Impact Stories
September 30, 2017 – Criminal Justice

Brandon Davis’ Doctoral Journey


Brandon Davis’ Doctoral Journey

“The first job I had out of college was working for a foster care agency. I became really interested in how things get tangled up in bureaucracy, and that got me interested in social policy and public policy,” says Brandon Davis.

Davis, who studied psychology and sociology as an undergraduate, went on to get a master’s degree in social work with a concentration in policy, planning, and administration, after which he decided to continue researching public policy.

Davis began a political science doctorate program at the University of Alabama in 2012. “My research focuses on criminal justice policy, and how contact with the criminal justice system affects voter registration,” he says. Citing the situation in Ferguson as an example of how this issue impacts people, he explained: “If we allow the government to apply a type of political violence in a geographically concentrated area, it reduces the opportunities, freedoms, and liberties of people living in those areas.”

On the issue of mass incarceration within communities, Davis notes, “From the outside looking in you say, ‘Oh, those communities have broken homes.’ But you don’t see that the reason these homes are broken up is because there’s a hyper police presence in the neighborhood.”

Caught up in research and producing papers, Davis understands the vying priorities for student scholars. Focused research and writing demand attention, but many students juggle a full- or part-time job on top of this.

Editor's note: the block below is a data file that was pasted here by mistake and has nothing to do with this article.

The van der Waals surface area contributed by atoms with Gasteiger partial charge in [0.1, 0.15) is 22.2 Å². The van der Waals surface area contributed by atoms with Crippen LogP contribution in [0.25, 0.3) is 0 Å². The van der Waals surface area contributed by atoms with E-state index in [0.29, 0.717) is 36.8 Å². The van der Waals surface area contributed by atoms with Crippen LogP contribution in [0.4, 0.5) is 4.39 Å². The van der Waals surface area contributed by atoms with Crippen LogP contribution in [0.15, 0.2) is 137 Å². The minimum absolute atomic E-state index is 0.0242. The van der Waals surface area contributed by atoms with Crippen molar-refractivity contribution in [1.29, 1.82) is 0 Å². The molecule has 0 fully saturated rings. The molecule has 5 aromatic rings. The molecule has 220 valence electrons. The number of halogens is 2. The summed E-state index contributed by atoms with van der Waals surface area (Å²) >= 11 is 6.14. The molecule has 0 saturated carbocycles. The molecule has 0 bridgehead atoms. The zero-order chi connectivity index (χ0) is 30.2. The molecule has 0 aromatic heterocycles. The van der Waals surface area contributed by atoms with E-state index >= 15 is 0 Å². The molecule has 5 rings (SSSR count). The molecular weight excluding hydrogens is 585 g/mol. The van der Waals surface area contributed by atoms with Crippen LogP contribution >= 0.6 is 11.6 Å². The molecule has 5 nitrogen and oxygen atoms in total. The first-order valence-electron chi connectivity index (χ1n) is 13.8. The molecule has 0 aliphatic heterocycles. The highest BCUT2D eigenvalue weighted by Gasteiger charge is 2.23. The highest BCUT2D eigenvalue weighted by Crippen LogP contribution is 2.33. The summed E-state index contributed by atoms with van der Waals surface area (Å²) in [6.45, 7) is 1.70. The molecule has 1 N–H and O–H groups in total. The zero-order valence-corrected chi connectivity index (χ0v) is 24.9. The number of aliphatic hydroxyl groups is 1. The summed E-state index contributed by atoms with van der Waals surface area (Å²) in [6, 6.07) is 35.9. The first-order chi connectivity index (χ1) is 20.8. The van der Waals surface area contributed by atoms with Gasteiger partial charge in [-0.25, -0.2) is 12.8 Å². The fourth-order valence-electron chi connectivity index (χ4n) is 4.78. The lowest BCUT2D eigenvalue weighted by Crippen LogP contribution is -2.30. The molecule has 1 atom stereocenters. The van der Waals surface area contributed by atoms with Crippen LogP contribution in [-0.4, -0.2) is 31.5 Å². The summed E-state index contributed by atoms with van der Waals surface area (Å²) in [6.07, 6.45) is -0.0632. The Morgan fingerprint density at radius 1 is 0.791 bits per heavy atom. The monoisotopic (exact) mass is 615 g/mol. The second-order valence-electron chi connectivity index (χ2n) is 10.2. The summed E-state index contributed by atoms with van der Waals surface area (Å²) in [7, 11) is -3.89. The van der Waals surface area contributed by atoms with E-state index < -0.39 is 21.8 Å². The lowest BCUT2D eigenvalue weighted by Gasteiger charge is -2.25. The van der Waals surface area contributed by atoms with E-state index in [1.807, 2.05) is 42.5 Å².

In the summer of 2014, Davis took part in the Koch Fellow Program: Policy through the Charles Koch Institute. He participated in professional development sessions one day per week and worked in the Center for Representative Government at the Cato Institute the rest of the week.

During this time, he learned about dissertation grant opportunities through the Charles Koch Foundation.

“Receiving this dissertation grant was critical, because I got it at the end of the spring semester,” Davis said, sharing how the grant gave him the financial independence to focus on his studies and work on his prospectus.

The day we spoke, Davis had just completed a successful prospectus defense. Only a few hours later, he was already developing a timeline for the next two years.

With these goals and interests directing his talents, Davis will write his dissertation, intent on earning his doctorate in 2017.